PROVO, Utah – It’s Feb. 14, 1853, in Salt Lake City. The Saints have been in the valley now for nearly six years and have worked hard to establish the city.
It had been nearly six years since President Brigham Young — just four days after arriving in the valley — put his cane in the ground on July 28, 1847, and said, “Here we will build a temple for our God.”
The initial knee-jerk reaction was, “No,” said Susan Easton Black at BYU’s Campus Education Week. “Why? They said ‘everywhere we’ve built temples, we’ve been persecuted.’”
The Saints had left the temple in Kirtland, Ohio, and only the cornerstones had been laid for a temple in Far West, Mo., but many more had been planned there. As the pioneers walked down Parley Street in Nauvoo, Ill., they gave one last look to the temple before crossing the Mississippi River.
“But I can see it right before my eyes,” President Young said on the day he put his cane into the ground. There were six towers — three for the Melchizedek Priesthood and three for the Aaronic Priesthood.
And he also made a promise: “This one will stand through the millennium.”
However, given their history of moving around, many of the pioneers “were positive they weren’t going to stay long,” Black said.
The temple, as well as President Young's office, was built on a 10-acre parcel of land, and the city slowly built and developed around it.
President Young, who was a carpenter, glazier and painter, said to cancel everything on Valentine's Day in 1853. He said he was going to go work on the temple and if people wanted to talk to him, they could bring a pick or a shovel, Black said.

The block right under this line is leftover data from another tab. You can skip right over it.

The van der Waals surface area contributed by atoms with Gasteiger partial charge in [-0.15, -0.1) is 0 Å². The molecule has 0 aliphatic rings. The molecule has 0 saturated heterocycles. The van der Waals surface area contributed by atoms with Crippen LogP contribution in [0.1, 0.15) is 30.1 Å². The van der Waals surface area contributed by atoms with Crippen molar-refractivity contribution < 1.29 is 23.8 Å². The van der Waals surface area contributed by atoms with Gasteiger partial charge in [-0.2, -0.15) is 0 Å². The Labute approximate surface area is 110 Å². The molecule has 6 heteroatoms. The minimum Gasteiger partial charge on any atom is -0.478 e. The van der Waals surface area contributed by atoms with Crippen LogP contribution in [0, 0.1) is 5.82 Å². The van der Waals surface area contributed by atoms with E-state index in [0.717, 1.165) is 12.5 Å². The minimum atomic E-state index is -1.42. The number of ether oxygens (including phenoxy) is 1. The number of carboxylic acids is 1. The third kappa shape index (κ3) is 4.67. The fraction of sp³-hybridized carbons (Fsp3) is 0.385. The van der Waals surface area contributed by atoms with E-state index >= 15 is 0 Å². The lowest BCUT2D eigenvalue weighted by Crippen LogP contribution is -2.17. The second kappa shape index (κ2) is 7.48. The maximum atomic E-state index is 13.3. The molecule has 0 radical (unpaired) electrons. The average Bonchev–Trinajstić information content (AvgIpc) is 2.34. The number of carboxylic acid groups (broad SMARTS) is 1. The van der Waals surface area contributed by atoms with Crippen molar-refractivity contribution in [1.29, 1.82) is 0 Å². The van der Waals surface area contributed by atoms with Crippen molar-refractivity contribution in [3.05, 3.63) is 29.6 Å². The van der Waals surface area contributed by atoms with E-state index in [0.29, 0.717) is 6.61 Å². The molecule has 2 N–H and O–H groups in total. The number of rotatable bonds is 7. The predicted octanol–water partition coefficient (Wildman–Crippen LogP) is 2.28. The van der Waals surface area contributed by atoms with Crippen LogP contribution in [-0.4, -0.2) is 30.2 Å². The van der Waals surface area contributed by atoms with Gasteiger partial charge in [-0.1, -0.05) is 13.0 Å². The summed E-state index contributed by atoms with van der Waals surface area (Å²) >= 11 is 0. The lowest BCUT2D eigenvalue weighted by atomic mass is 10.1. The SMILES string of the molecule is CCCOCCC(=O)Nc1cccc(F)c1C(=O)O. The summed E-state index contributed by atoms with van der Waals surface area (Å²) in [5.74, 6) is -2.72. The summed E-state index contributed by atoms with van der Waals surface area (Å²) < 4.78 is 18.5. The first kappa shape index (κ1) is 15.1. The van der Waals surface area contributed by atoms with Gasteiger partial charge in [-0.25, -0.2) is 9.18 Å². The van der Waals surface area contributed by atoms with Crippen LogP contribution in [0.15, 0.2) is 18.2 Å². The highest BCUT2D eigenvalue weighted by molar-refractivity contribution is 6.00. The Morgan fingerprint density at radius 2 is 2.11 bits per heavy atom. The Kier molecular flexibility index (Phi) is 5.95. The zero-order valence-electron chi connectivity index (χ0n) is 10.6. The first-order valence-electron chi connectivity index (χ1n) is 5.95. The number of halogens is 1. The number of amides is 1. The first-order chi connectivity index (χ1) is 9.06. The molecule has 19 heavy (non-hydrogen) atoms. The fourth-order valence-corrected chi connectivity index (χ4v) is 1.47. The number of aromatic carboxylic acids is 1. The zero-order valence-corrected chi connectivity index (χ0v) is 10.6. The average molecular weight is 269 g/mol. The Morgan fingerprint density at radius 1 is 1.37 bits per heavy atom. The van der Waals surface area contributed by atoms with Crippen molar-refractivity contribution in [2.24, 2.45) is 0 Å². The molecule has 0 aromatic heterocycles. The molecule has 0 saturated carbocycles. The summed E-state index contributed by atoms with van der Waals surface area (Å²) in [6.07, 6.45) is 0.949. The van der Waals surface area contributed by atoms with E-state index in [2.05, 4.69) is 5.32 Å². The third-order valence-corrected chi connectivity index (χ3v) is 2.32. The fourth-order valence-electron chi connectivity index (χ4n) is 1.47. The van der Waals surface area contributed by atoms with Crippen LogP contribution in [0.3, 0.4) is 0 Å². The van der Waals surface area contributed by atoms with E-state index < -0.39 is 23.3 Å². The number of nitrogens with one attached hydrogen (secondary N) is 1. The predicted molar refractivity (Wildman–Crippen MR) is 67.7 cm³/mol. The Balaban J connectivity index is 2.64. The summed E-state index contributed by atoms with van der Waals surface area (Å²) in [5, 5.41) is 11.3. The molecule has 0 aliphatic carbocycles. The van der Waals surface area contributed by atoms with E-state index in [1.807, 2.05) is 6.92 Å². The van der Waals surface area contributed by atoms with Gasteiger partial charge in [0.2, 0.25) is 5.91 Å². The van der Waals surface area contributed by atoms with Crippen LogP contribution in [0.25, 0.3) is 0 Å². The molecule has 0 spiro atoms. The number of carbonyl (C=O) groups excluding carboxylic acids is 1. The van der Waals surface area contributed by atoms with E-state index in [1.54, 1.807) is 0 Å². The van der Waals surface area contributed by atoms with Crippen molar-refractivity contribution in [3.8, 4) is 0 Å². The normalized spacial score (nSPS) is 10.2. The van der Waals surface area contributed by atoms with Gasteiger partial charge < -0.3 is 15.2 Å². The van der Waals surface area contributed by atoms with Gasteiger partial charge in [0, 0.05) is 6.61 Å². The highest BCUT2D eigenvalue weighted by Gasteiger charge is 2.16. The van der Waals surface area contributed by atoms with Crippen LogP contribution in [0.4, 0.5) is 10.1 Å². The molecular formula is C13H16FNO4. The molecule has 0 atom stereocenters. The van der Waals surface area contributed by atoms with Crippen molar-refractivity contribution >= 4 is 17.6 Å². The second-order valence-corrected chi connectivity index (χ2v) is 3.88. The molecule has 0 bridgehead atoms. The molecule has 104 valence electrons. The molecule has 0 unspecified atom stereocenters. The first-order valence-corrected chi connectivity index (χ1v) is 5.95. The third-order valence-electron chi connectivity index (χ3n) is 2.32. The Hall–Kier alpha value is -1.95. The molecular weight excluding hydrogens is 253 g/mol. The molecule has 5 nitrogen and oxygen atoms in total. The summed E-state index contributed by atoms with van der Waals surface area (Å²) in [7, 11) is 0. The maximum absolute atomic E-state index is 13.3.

From 1853 to 1856, they worked on the foundation. Blocks of red sandstone, which were 16 feet high, were brought in from the canyons surrounding Salt Lake City.
When word came from Orrin Porter Rockwell that General Johnston’s army was coming, work stopped on the temple. The foundation was buried and made to look like a farmer’s field.
“People were told to leave their homes empty with hay and leaves inside,” Black said. They were determined to not let the army take their homes.
During the army’s four-year stay, there weren’t any meetings, including church services. They had prayer circles where the Saints prayed for the army to leave, Black explained. After the military left to go back and help with the Civil War, President Young put out a call for help to unbury the temple’s foundation.
“Some of the little children at the time thought there was an entire temple buried in that square,” Black said.
When the foundation unburied, cracks were discovered in the red sandstone.
For four days, President Young could be seen sitting on the foundation. The cracked sandstone wouldn’t last until the millennium, so they needed to start over.
But how could these stones, which were viewed as sacred by the Saints, be taken from Temple Square? In order to keep them there, a Tabernacle was built and the exterior included some of the red sandstones, Black said.
Stone for the temple
“What does every woman want in out kitchens” Black asked. “Granite.”
To mine the granite from Little Cottonwood Canyon, hundreds of would men would dangled their friends over the side of the mountain. Those who were dangling over the edge would pound wedges into the side of the canyon wall every few inches.
Then when everyone was ready, they would pound and shout together – almost like with rap music — and when they heard a crack, they new the face of the mountain would fall down.
When they heard the crack, they would yell “pull” and the people holding the ropes would hopefully lift them before they were hit by the falling granite.
They were mostly successful with pulling them up, Black said. However, in one case, the face of the mountain took off Brother Livingston’s arm.